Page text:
Reporting is now a commdity, but journalism isn't - what implications does that have for print?
In the excellent post I mention in the intro, George F. Snell concludes: "If newspapers and magazines want to survive they should focus on journalism and leave the reporting to the web." He draws a sharp distinction between journalism and reporting and argues that the web has made reporting into a commodity (do check out the full post).
I think this is a very useful prism to see the strenghts and weaknesses of print and web through. I don't agree that bloggers can't do journalism though. If we are to use Snell's definitions of journalism and reporting, I think some bloggers at times do better journalism than paid journalists because mainstream media, and especially news sites, focus too much of their resources on reporting (update 10/12: for more on bloggers and journalism, see e.g my contribution to "Playing Footsie with the FTS?").
But today's overcrowded marketplace and tough financial conditions challenges media organisations to look very closely at how they can add unique value, and Snell offers an excellent prism to see recent print innovations through.
A few days ago Norwegian tabloid Dagbladet relaunched its Sunday edition in what can best be described as magazine format:
I wasn't too impressed because it read like a smaller and thinner version of the same old Dagbladet. I'll probably still buy it from time to time, weekends being just about the only time of the week I still buy newspapers (that and when I'm travelling and short on laptop battery-time), but I would have been much more impressed if it came out looking something like this:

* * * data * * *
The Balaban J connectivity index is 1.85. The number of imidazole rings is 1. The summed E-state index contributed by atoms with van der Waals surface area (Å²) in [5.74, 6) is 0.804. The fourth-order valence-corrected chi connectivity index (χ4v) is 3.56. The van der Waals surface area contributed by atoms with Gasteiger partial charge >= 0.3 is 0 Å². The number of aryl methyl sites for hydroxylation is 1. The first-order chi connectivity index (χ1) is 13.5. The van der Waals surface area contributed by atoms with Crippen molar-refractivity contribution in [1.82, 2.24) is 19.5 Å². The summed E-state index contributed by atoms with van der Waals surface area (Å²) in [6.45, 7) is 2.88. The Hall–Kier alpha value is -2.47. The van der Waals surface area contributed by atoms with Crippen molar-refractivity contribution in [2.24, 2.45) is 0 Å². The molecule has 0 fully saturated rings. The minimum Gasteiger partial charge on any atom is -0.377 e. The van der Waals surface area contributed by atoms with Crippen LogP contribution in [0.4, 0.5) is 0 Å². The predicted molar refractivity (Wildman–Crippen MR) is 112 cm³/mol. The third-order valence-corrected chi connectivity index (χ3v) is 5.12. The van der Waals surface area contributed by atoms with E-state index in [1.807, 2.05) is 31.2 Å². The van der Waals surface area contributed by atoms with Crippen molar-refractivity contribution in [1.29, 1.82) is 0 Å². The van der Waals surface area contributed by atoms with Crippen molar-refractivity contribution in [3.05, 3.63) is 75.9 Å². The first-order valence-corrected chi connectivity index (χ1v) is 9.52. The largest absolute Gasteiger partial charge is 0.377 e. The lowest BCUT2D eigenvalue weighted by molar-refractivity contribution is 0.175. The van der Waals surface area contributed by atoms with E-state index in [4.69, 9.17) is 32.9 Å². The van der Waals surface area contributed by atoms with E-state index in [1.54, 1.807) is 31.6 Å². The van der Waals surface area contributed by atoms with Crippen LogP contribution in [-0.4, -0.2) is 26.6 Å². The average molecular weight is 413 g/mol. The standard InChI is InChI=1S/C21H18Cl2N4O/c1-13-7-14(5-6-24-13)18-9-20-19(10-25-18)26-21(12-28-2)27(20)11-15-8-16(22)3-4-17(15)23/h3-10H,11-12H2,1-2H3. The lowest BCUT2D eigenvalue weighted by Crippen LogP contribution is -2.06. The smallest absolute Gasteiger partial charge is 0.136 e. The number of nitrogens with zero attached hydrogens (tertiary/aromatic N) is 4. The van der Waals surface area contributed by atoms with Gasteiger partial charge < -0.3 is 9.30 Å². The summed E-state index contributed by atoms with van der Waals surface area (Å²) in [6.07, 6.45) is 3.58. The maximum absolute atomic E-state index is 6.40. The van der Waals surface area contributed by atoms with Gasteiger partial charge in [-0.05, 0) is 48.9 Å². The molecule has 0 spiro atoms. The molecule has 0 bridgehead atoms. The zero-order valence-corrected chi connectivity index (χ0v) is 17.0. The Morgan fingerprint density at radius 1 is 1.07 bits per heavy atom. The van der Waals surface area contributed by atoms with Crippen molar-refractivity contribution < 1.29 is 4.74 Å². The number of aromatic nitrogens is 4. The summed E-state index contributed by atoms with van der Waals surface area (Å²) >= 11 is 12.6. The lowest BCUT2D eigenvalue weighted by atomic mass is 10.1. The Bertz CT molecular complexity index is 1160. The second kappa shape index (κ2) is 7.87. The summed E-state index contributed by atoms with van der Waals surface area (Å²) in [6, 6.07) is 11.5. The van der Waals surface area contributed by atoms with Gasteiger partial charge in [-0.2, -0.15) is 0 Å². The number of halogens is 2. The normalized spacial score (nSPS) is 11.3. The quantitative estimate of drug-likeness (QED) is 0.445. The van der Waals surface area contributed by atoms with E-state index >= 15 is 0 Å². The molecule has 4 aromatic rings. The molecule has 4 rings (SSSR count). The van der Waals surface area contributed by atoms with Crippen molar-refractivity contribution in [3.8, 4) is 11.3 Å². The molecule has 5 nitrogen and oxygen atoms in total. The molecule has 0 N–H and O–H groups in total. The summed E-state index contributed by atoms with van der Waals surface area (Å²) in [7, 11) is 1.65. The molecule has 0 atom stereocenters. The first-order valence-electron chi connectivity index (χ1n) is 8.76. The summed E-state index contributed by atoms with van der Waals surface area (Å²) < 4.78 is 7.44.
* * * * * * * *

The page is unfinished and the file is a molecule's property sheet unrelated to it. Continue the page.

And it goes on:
I must admit I shamelessly nicked this photo of Portugees daily newsmagazine I from Mark Hamilton post about it. This is a post I've been wanting to blog about for some time as Mark offers a really interesting review of "I". It's not so much the format that captures my imagination, though it seems to fit the content well, as the fact that it promises serious journalism that would satisfy Snell's definition - and it is def. something I would consider an attractive buy.
Not every day though. There's no way I could fit a daily newsmagazine into my daily routine, I've got more than enough with keeping up with my hundreds of RSS-feeds during the week, but it would be perfect for the slower pace of the weekend.
Incidentally, the newsmagazine might also be the direction Mecom is considering to take its newspapers in. The company is launching a pilot project in two of its Norwegian regional newspapers where these are to focus on stories rather than channels, and resources are to be divided 50/50 between print and online. The pilot-project is inspired by Danish media company Nordjydske Medier's "fully integrated" multimedia model, and we could see Mecom's pilot newspapers focus more on storytelling and analysis in print and more on news reporting online. It will be interesting to see how it works out...